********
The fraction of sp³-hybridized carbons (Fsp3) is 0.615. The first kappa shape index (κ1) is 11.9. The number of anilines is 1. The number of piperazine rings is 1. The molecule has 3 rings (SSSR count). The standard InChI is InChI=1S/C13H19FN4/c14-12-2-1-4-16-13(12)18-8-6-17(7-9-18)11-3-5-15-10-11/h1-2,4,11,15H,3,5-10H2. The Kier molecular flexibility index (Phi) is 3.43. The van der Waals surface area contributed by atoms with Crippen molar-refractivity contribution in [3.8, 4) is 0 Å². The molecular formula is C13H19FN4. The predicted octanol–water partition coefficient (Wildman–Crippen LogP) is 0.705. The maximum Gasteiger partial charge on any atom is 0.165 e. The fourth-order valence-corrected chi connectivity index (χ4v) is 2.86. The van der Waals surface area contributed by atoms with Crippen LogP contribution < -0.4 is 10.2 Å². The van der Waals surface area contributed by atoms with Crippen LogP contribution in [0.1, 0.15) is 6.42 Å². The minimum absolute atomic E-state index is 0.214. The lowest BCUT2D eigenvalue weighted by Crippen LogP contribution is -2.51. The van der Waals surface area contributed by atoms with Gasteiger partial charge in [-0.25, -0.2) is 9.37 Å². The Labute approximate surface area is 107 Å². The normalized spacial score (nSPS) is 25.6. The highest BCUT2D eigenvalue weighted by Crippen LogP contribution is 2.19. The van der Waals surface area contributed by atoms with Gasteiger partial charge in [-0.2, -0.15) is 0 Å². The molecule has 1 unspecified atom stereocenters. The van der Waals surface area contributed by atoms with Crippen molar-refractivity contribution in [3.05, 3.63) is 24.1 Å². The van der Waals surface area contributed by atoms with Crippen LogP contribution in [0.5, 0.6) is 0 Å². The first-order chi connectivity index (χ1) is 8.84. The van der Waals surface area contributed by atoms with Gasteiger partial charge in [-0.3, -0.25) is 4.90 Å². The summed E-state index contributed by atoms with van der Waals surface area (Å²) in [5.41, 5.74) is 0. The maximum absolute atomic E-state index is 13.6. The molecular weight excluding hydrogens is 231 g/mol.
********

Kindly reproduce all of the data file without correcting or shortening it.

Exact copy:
The fraction of sp³-hybridized carbons (Fsp3) is 0.615. The first kappa shape index (κ1) is 11.9. The number of anilines is 1. The number of piperazine rings is 1. The molecule has 3 rings (SSSR count). The standard InChI is InChI=1S/C13H19FN4/c14-12-2-1-4-16-13(12)18-8-6-17(7-9-18)11-3-5-15-10-11/h1-2,4,11,15H,3,5-10H2. The Kier molecular flexibility index (Phi) is 3.43. The van der Waals surface area contributed by atoms with Crippen molar-refractivity contribution in [3.8, 4) is 0 Å². The molecular formula is C13H19FN4. The predicted octanol–water partition coefficient (Wildman–Crippen LogP) is 0.705. The maximum Gasteiger partial charge on any atom is 0.165 e. The fourth-order valence-corrected chi connectivity index (χ4v) is 2.86. The van der Waals surface area contributed by atoms with Crippen LogP contribution < -0.4 is 10.2 Å². The van der Waals surface area contributed by atoms with Crippen LogP contribution in [0.1, 0.15) is 6.42 Å². The minimum absolute atomic E-state index is 0.214. The lowest BCUT2D eigenvalue weighted by Crippen LogP contribution is -2.51. The van der Waals surface area contributed by atoms with Gasteiger partial charge in [-0.25, -0.2) is 9.37 Å². The Labute approximate surface area is 107 Å². The normalized spacial score (nSPS) is 25.6. The highest BCUT2D eigenvalue weighted by Crippen LogP contribution is 2.19. The van der Waals surface area contributed by atoms with Gasteiger partial charge in [-0.2, -0.15) is 0 Å². The molecule has 1 unspecified atom stereocenters. The van der Waals surface area contributed by atoms with Crippen molar-refractivity contribution in [3.05, 3.63) is 24.1 Å². The van der Waals surface area contributed by atoms with Crippen LogP contribution in [0.5, 0.6) is 0 Å². The first-order chi connectivity index (χ1) is 8.84. The van der Waals surface area contributed by atoms with Gasteiger partial charge in [-0.3, -0.25) is 4.90 Å². The summed E-state index contributed by atoms with van der Waals surface area (Å²) in [5.41, 5.74) is 0. The maximum absolute atomic E-state index is 13.6. The molecular weight excluding hydrogens is 231 g/mol.